The House of Representatives, Libya's recognized legislature based in the country's east near the Egyptian border, refused on Monday to support the Government of National Accord (GNA), a body that resulted from UN talks with Libyan officials to establish a government for the country.
A rival government in the east has refused to cede power until the House of Representatives passes a vote of confidence and this has been stymied by procedural issues in recent months. Monday's vote was "the first time quorum has been reached in five months," parliament spokesman Adam Boussakhra said.
"But the majority of lawmakers present at the parliament session voted no confidence in the government," Boussakhra added.
Parliament speaker Aguila Saleh as well as 101 MPs attended Monday's vote, the assembly said on its website, with 61 rejecting the GNA, 39 abstaining and a lone MP voting confidence in the government in the 198-member legislature.
It was unclear whether following the vote, the GNA in its present form would continue to seek endorsement from the parliament.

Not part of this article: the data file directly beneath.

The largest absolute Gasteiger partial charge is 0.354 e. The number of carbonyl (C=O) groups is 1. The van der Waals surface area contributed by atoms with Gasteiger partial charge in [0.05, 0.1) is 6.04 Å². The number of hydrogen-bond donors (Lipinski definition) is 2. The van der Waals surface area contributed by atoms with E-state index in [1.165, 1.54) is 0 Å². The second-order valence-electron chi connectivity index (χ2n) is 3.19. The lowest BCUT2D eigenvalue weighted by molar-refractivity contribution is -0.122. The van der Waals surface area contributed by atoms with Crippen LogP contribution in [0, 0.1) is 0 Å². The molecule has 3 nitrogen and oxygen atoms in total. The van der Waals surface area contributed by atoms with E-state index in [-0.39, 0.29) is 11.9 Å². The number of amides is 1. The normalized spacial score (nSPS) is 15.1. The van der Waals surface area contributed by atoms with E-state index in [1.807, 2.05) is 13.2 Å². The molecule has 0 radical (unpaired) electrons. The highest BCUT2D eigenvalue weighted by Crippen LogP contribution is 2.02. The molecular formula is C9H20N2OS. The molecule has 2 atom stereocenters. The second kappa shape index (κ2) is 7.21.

Delaying the inevitable?
After the no confidence vote, MPs gave the prime minister-designate Fayez al-Sarraj (pictured above) a 10-day deadline to come up with a new unity government.
The unity government came about as a result of a UN-brokered power-sharing deal last December.
Support for the GNA is widely seen as a precondition of restoring some stability in the beleaguered country and for effectively taking on the Libyan branch of the so-called "Islamic State" (IS) militant group.
Pro-GNA fighters, backed by US airstrikes, have reportedly recaptured ground from jihadis holed up in the center of Sirte in recent days. The jihadi fighters took control of Sirte - Gadhafi's hometown - in June 2015, which raised fears they would use the city to launch attacks across the Mediterranean Sea into Europe.
The eastern factions support forces led by Gen. Khalifa Haftar, who has been waging a military campaign against IS in Benghazi and parts of the east. They believe the GNA is dependent on Islamist-leaning armed groups.
While political squabbling continues in Tripoli and eastern Libya, over 2.4 million people in the country are in need of humanitarian assistance, the UN said on Friday.
jbh/sms (AFP, Reuters)